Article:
Members of the Kentucky Extension Homemakers Association are known for their generosity.  Recently, they got to see the impact their donations have on others when they visited the Kentucky Academy in Ghana.

The Kentucky Academy is a kindergarten school started by University of Kentucky Nutrition and Food Sciences Associate Professor Kwaku Addo and his wife, Esther, a nurse at UK Hospital. Both are natives of the West African nation. During a trip to their home country in 1999, they found the kindergarten school in Adjeikrom, Esther's home village, in poor condition. The school did not have enough chairs and desks and also lacked electricity. The structure was in such poor condition that it did little to protect the children from environmental elements. The Addos recognized the children's great needs, and with help from friends and others in the community, they constructed a new two-classroom-and-office block and made other improvements to the school beginning in 2000. The Addos renamed the school Kentucky Academy.

"Throughout our lives, one of our personal family goals has been to help the less fortunate," Kwaku Addo said. "We felt that coming from Africa, that it was perhaps one area where we could focus our energy and attention. So for us, it means a lot, and we feel really blessed to be able to contribute to such a worthy project and make a difference in the lives of these students and their teachers."

Since the academy's inception, Addo has taken UK faculty, staff and students as well as students from Prairie View A & M University in Texas to the country. The most recent trip included agents from the UK Cooperative Extension Service and some members from the Kentucky Extension Homemakers Association. This was their first visit to Ghana.

In 2008, the Extension Homemakers made Kentucky Academy their international project. During the past year, Homemakers from across the state collected enough school supplies to provide for more than 270 children. In addition, they were able to raise more than $5,000 for the academy.

"In the United States, we don't think about our children going to school and not having the basic necessities like a chair," said Ann Vail, director of UK's School of Human Environmental Sciences and assistant director of family and consumer sciences extension. "It was an amazing experience that reminded us of how blessed we are in America."

In addition to the Homemakers' donation, other UK groups including the Agriculture Student Council, Alpha Kappa Alpha and Delta Zeta sororities donated money to the academy this year. The Family Bible Fellowship of Lexington also made a contribution.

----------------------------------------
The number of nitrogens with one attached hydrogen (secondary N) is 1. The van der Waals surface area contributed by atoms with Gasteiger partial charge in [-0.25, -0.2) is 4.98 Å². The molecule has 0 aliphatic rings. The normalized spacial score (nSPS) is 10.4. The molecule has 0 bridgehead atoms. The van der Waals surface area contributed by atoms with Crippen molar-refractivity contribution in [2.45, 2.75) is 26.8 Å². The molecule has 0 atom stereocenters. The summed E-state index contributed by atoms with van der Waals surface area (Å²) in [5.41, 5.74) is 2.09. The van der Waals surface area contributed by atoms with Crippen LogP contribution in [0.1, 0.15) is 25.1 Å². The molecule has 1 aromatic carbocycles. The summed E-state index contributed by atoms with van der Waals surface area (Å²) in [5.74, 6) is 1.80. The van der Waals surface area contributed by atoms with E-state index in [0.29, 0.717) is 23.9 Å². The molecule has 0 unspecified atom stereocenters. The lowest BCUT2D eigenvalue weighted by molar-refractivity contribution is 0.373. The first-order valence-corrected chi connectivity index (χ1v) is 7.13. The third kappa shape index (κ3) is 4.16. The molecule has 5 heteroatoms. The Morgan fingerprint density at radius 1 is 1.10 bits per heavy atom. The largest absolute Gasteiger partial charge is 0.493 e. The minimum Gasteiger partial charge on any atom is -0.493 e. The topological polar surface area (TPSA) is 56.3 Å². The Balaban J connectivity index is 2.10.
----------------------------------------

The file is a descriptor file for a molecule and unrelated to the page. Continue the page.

Thanks to the donations, renovations to the school have begun. The school now has electricity, including lights.  New ceilings with fans were installed in each classroom to reduce the heat from the school's tin roof.  Enough tables and chairs are now available for the approximately 70 students and their teachers. The building was repainted cream and UK blue. Workers made structural repairs to the building and improved landscaping to reduce erosion. A current project involves reconfiguring the school's windows to improve ventilation.

"It was a good partnership for us through our international program, and we recognized the needs of the children," said Linda Kaletch, president of the KEHA.  "We wanted to provide help so these children will have a good basis for an education. We're very proud that KEHA members helped make these wonderful improvements."

"It was heartwarming to see the renovations and how the money was spent," said Linda Heflin, KEHA International chairman. "Education is so important to improving underdeveloped countries."

Students received the school supplies Homemakers collected in packages that included pencils, erasers, paper, hand wipes, a toothbrush and toothpaste. While the majority of their supplies went to the Kentucky Academy, their donations were so overwhelming that they also gave some to two schools in other villages and an orphanage.

KEHA members stayed three days at the school and interacted with the academy's students as well as women, children and families in the villages.

"I enjoyed watching the Extension Homemakers interact with Ghanaian women and families and realize that we have more in common than we have differences," Vail said. "We both want the best for our children and families."

The KEHA will continue to collect donations and support the Kentucky Academy. Short-term goals include providing funds to build a kitchen for the school, while long-term goals involve raising money for a library.